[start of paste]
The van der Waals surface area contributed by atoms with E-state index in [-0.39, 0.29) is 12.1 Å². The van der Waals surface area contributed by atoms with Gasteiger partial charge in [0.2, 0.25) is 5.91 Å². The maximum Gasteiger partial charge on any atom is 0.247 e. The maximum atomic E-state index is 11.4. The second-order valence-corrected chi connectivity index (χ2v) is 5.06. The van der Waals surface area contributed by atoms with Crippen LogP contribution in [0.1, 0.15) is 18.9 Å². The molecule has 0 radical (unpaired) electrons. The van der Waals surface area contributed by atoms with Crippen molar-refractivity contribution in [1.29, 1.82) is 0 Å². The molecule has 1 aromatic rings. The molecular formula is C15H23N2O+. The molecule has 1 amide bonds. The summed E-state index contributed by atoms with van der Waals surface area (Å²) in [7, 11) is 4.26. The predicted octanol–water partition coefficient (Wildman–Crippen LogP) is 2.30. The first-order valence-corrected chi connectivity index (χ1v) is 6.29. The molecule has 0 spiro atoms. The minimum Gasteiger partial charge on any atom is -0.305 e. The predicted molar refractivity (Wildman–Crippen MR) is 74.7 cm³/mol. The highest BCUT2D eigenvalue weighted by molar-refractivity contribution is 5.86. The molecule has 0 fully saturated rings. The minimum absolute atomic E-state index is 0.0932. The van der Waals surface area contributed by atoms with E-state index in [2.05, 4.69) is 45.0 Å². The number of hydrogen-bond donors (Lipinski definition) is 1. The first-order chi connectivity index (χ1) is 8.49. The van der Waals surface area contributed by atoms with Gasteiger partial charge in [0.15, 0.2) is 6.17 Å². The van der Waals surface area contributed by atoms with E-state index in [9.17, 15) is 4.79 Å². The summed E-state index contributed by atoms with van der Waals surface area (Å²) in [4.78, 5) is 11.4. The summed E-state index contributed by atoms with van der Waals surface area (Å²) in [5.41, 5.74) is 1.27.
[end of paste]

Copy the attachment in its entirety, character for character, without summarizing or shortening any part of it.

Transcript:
The van der Waals surface area contributed by atoms with E-state index in [-0.39, 0.29) is 12.1 Å². The van der Waals surface area contributed by atoms with Gasteiger partial charge in [0.2, 0.25) is 5.91 Å². The maximum Gasteiger partial charge on any atom is 0.247 e. The maximum atomic E-state index is 11.4. The second-order valence-corrected chi connectivity index (χ2v) is 5.06. The van der Waals surface area contributed by atoms with Crippen LogP contribution in [0.1, 0.15) is 18.9 Å². The molecule has 0 radical (unpaired) electrons. The van der Waals surface area contributed by atoms with Crippen molar-refractivity contribution in [1.29, 1.82) is 0 Å². The molecule has 1 aromatic rings. The molecular formula is C15H23N2O+. The molecule has 1 amide bonds. The summed E-state index contributed by atoms with van der Waals surface area (Å²) in [7, 11) is 4.26. The predicted octanol–water partition coefficient (Wildman–Crippen LogP) is 2.30. The first-order valence-corrected chi connectivity index (χ1v) is 6.29. The molecule has 0 spiro atoms. The minimum Gasteiger partial charge on any atom is -0.305 e. The predicted molar refractivity (Wildman–Crippen MR) is 74.7 cm³/mol. The highest BCUT2D eigenvalue weighted by molar-refractivity contribution is 5.86. The molecule has 0 fully saturated rings. The minimum absolute atomic E-state index is 0.0932. The van der Waals surface area contributed by atoms with E-state index in [2.05, 4.69) is 45.0 Å². The number of hydrogen-bond donors (Lipinski definition) is 1. The first-order chi connectivity index (χ1) is 8.49. The van der Waals surface area contributed by atoms with Gasteiger partial charge in [0.15, 0.2) is 6.17 Å². The van der Waals surface area contributed by atoms with E-state index in [9.17, 15) is 4.79 Å². The summed E-state index contributed by atoms with van der Waals surface area (Å²) in [4.78, 5) is 11.4. The summed E-state index contributed by atoms with van der Waals surface area (Å²) in [5.41, 5.74) is 1.27.